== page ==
So all is well at the Etihad, or so it seems. But are City still in a league of their own? The data below tell us that, despite the impressive goal difference revealed by a glance at the league table, City's offensive steamroller has slowed down. In fact, as a comparison across all 20 clubs shows, City is the club that has seen the most significant deterioration in offensive performance since the early days of the season.

Don't believe me? Take a look at the following graphs of some simple statistics. The first shows clubs' goal production for each week of play, up until Week 20 of the season. The dots show the number of goals; the lines show the trend. 

Clearly, between Weeks 1 and 10, City were on an astonishing run. But, as the numbers reveal, this trend was not sustained. Statistical tests show that the trend in goals for City this year are best approximated by a quadratic function. This tell us that, after high level of scoring for the first half of the first half of the season, there has been a noticeable decline in City's offensive production.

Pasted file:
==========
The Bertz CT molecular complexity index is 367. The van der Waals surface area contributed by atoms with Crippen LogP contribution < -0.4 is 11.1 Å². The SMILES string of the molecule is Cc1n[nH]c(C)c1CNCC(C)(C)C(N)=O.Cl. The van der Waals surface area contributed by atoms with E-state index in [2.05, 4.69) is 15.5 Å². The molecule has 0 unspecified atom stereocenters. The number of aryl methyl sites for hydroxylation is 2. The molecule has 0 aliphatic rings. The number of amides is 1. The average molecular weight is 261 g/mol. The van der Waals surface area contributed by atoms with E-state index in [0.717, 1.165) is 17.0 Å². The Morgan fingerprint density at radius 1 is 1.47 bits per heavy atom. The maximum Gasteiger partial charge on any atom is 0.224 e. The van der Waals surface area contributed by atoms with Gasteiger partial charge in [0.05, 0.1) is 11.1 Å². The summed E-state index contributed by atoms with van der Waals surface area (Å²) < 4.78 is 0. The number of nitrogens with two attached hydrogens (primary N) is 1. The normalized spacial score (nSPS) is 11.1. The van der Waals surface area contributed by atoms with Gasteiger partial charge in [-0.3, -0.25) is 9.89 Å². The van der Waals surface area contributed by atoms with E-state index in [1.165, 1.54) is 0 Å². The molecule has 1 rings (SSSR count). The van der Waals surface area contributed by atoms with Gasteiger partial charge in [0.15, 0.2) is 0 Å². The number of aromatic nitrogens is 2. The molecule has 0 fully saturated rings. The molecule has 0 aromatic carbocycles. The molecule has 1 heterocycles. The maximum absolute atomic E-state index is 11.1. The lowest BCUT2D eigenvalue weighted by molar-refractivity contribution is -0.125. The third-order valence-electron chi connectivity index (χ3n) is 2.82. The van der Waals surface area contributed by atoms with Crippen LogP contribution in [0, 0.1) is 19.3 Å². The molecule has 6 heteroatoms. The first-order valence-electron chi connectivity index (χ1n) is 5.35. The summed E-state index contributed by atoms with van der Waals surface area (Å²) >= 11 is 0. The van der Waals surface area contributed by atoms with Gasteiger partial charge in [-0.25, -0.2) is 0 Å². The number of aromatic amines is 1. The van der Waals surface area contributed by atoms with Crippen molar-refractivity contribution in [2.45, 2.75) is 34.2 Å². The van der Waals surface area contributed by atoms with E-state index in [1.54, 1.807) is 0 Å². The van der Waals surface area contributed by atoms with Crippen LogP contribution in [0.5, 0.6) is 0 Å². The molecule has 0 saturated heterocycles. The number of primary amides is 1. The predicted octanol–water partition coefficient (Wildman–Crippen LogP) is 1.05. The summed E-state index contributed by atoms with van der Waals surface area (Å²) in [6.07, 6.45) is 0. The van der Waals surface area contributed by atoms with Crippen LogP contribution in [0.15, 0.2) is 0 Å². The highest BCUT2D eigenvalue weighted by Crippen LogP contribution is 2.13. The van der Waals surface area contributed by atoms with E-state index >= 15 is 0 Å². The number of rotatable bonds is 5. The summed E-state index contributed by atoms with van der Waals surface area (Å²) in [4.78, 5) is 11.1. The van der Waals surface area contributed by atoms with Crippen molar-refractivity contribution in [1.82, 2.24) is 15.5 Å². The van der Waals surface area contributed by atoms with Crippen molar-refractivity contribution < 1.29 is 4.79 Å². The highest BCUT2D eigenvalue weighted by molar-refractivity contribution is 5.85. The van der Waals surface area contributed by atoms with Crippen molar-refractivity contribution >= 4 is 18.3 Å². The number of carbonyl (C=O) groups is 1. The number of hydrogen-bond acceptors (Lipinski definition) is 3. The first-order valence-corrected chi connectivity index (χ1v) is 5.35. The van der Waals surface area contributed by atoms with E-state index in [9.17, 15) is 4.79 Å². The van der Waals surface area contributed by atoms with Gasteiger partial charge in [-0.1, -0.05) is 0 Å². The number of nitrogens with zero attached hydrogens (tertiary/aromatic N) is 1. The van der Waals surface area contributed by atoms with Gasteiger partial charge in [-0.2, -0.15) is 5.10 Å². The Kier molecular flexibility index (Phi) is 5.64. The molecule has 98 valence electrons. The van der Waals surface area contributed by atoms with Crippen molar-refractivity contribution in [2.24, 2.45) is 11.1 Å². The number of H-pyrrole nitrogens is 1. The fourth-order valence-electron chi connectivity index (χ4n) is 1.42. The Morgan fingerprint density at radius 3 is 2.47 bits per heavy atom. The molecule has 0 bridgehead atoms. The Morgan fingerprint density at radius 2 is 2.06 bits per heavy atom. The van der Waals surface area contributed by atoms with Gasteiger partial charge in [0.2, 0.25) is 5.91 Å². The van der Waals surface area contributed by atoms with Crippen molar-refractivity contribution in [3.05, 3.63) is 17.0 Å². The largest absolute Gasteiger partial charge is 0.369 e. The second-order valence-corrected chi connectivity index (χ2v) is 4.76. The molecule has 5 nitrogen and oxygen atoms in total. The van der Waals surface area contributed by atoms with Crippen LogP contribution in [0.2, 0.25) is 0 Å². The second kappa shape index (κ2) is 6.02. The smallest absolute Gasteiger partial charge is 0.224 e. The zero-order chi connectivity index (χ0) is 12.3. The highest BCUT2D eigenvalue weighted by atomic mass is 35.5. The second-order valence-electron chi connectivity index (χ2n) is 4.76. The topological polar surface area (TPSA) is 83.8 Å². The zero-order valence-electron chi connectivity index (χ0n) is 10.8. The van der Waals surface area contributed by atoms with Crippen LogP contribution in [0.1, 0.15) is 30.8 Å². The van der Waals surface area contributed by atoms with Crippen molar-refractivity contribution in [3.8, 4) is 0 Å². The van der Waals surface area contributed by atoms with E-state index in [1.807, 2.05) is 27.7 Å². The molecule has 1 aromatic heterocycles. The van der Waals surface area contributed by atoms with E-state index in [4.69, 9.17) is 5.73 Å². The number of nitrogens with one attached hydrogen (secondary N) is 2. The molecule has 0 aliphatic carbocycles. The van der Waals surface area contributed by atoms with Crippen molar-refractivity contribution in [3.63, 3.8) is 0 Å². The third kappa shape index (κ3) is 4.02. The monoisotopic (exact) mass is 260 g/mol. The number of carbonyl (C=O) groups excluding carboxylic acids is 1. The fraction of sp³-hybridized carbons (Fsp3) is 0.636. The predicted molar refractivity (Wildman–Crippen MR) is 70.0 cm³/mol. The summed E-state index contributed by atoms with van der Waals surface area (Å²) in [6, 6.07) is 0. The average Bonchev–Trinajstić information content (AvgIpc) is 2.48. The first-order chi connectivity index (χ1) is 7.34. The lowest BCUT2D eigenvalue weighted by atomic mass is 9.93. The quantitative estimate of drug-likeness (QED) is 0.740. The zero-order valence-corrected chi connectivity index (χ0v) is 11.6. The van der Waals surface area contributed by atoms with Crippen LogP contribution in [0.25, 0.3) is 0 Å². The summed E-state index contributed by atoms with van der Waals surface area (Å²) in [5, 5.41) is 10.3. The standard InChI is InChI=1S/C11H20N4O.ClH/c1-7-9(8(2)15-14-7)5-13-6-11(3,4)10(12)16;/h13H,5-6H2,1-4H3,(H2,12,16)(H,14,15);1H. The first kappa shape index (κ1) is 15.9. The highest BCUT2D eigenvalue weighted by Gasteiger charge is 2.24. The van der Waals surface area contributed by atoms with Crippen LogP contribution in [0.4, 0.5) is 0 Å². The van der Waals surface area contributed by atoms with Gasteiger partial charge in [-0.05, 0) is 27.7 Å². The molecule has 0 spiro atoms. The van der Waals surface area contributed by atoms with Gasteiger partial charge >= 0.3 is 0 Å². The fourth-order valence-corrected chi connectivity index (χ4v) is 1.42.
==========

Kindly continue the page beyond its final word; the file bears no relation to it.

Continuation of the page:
Just in case you want to take a look at City's numbers in greater detail, here they are again for good measure.

Of course, any reasonable person might ask "How could there not have been a decline?" They were off the charts, and this may simply have been unsustainable. So if the team over-performed early in the year, what we are looking at is simply regression to the mean, and we should see a decline in performance across different dimension of offensive play as the season wore on. So let's take a quick look at two indicators: first, chance creation; second, efficiency. 

Monday, January 23, 2012

Goal Trends In The Premier League: The Inverted U of the 2011/12 Season

With the pressure and excitement of each and every week's matches, it's sometimes easy to lose the overall plot of how a season has evolved in the league as a whole. Since we are just past the halfway point of the season, I thought I'd take a look at a couple of trends in teams' output in the Premier League this season.

The data show the average goal and shot production over the course of the season for each week of play with data for the first 20 weeks of the season. In addition, I superimposed the best-fitting trend lines.